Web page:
LONDON – If the Vikings were playing well enough to be taken seriously, flying to London for a purported home game would have been seen as a risk to their playoff hopes.
At 0-3, the trip is ideal. The Vikings ingeniously discovered an English-speaking country where nobody cares enough about Christian Ponder to boo.
Pick up a newspaper in London, and there is no angst over the Vikings’ embarrassing performances.
The Times features a hefty sports section beginning on the back page. Monday, the Times chronicled soccer, rugby, cricket, Formula One racing and cycling. There was no mention of Leslie Frazier’s challenge flag or Ponder’s critical pass toward a cheerleader, two throws equal in accuracy. There was no mention of the NFL, as they say here, “a-tall.”
The league schedules games in London as part of its plan for worldwide domination, but to date most of London views American football the way most Americans view cricket — as an odd-looking sport with indiscernible rules.
One of the Vikings’ many problems is that the game suddenly seems indiscernible to their coaches.
It has been a terrible three weeks for Frazier. The Vikings didn’t sign him to a contract extension after he took the team to the playoffs in 2012, making this a must-win or at least must-impress season, and he has started 0-3 in the most unsightly of ways. If he is fired during the season or dismissed afterward, he might regret his choice of coordinators.
When Frazier replaced Brad Childress during the 2010 season, he promoted linebackers coach Fred Pagac to defensive coordinator, Frazier’s former position. Pagac was a disaster.
In January of 2012, Frazier demoted Pagac to linebackers coach and hired Alan Williams, with whom he worked in Indianapolis, as his new defensive coordinator. By not hiring a recognized name for the position, the presumption was that Frazier would spend at least a little of his time overseeing the defense.
Because of the murkiness of that arrangement, it’s difficult to apportion blame for the Vikings’ inept play on defense this season. What is clear is that the arrangement has not worked.
In January of 2011, Frazier hired Bill Musgrave, the Atlanta Falcons’ quarterback coach and assistant head coach, as his offensive coordinator. The move was remindful of Denny Green hiring Jack Burns in 1992. Neither Musgrave nor Burns were considered elite coaches or innovators, but both could bring ideas from a high-functioning offense.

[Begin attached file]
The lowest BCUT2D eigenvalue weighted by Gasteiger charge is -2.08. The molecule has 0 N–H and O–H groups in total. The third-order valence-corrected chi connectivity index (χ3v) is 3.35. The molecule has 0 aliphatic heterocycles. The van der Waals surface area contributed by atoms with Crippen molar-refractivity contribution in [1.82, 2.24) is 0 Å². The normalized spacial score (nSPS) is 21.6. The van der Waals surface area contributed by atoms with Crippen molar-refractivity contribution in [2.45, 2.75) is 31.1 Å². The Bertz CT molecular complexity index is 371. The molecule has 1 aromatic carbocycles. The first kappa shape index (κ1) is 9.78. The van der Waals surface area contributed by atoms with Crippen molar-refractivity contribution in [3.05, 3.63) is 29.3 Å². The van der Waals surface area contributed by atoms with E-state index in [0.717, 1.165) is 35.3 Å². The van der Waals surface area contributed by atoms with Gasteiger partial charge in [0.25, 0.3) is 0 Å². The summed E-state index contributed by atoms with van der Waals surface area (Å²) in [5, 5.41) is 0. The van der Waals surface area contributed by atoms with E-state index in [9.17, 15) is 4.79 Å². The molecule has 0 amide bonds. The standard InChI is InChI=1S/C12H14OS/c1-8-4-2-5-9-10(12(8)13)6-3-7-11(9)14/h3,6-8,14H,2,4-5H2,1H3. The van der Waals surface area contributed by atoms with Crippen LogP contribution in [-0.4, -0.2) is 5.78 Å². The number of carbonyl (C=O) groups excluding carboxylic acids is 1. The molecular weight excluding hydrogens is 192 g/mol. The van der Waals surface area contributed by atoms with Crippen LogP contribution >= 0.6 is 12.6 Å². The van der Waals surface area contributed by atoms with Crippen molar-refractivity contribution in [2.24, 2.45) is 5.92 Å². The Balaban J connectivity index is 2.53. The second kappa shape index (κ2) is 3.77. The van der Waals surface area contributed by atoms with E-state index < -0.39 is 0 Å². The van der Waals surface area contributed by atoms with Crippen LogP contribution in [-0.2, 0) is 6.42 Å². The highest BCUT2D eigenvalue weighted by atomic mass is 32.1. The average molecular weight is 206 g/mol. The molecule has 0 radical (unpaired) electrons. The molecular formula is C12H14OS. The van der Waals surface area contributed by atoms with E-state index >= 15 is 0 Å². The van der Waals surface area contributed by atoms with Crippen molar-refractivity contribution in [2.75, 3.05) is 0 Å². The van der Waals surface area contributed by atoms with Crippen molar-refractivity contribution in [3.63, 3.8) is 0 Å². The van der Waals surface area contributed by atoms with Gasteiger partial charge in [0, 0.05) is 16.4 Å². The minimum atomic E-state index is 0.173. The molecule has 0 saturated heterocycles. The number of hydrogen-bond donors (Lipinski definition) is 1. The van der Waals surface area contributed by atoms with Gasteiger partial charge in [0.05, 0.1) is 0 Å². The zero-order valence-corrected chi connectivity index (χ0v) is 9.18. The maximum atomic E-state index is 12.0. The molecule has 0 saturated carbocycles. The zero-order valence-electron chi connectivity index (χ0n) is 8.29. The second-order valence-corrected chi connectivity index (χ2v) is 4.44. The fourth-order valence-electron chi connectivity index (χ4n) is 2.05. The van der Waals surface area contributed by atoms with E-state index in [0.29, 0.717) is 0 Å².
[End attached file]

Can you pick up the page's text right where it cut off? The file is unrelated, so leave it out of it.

Green dumped Burns after the 1993 season.
Musgrave in 2012 appeared to be a mixed bag. He frequently made befuddling moves, like leaving Adrian Peterson or Percy Harvin on the sideline in decisive moments. He also appeared to help Peterson, Harvin and Ponder perform to the best of their abilities.
Only three games into the 2013 season, it appears the Vikings have been outcoached three times.
They had all summer to prepare for the Lions’ Reggie Bush, but couldn’t keep him from shredding their defense in whatever manner he chose, costing the Vikings Game 1.
They left the defense in vulnerable formations on at least two key plays of the Bears’ game-winning drive in Game 2, calling into question the soundness of an arrangement in which Frazier and Williams have to think on their feet together under pressure.
In Game 3, Frazier threw a challenge flag when he shouldn’t have, and Musgrave for a third consecutive game failed to make spectacular rookie receiver Cordarrelle Patterson a constant presence in the offense.
In 2012, the coaching staff seemed to drain every last yard out of Peterson and every last completion out of Ponder.
In 2013, the coaching staff has failed. Ponder has regressed. The defense has regressed. Peterson’s production has regressed.
Monday night, the Vikings were scheduled to fly to London. They’ll play in Wembley Stadium and visit the Tower of London. They’ll be granted refuge from a fan base disgusted with their decisionmaking, and prepare for a game that could effectively spell the end for Frazier, his staff and an accomplished group of veteran players.
It might be a good week to read up on the Premier League. It might be a good week to go where nobody knows your name.
Jim Souhan can be heard weekdays at noon and Sundays from 10 to noon on 1500 ESPN. His Twitter name is @SouhanStrib. • firstname.lastname@example.org